There is more than one history of the world. Before science defined the modern age, other powers, wondrous and magical, once governed the universe, their lore perfected within a lost capital of hieroglyphs, wizard-kings, and fabulous monuments.
In the 1970s, a historian named Pierce Moffett moves to the New England countryside to write a book about Ægypt, driven by an idea he dare not believe: that the physical laws of the universe once changed and may change again. Yet the notion is not his alone. Something waits at the locked estate of Fellowes Kraft, author of romances about Will Shakespeare and Giordano Bruno and Dr. John Dee, something for which Pierce and those near him have long sought without knowing it: a key, perhaps, to Ægypt ...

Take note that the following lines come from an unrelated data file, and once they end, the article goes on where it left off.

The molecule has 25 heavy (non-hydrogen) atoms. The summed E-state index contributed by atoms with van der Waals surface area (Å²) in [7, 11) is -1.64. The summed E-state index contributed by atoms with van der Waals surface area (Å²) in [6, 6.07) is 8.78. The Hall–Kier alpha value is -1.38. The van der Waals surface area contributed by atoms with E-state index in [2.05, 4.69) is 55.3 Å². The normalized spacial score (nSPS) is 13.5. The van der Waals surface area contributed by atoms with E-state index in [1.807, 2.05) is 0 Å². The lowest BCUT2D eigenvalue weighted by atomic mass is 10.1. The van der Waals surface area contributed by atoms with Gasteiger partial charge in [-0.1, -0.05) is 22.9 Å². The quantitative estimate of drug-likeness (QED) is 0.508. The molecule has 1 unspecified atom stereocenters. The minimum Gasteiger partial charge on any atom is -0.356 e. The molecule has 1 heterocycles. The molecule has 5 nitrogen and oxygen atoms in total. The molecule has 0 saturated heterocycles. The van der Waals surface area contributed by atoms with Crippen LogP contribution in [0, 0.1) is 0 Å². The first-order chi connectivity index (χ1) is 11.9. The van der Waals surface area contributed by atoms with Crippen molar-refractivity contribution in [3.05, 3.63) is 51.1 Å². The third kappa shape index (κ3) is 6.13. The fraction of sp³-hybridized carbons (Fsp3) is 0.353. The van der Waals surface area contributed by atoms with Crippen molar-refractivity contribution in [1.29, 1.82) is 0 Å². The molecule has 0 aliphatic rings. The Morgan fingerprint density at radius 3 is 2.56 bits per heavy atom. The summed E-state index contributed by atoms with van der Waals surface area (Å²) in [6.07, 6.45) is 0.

Reengaging the motifs of alternate lives, worlds and world-views that pulsed through his remarkable Little, Big, Crowley's new novel shapes itself around unorthodox historian Pierce Moffett, who seeks to explain the secret histories of the world, the old notions of science, religion and philosophy that have survived in astrology, myths and superstition; not the real, geographical Egypt, but AEgypt, the cognate country of the imagination from which the gypsies came. In resonating stories nested one inside the other, Crowley describes Blackbury Jambs, Pa., where among ex-students turned shepherds and mystics turned babysitters, Pierce finally finds himself part of a community and rediscovers the source of his quest, the historical novels of local writer Fellowes Kraft, who has his own stories to tellof young Will Shakespeare, Elizabethan Doctor John Dee's desire to speak with angels and Giordano Bruno's thirst to understand his world, for which he would be burned as a heretic. Affecting, cerebral, surprising and delightful, this extraordinary philosophical romance suggests an unlikely but thriving marriage between a writer like Anne Tyler and one such as Jorge Luis Borges.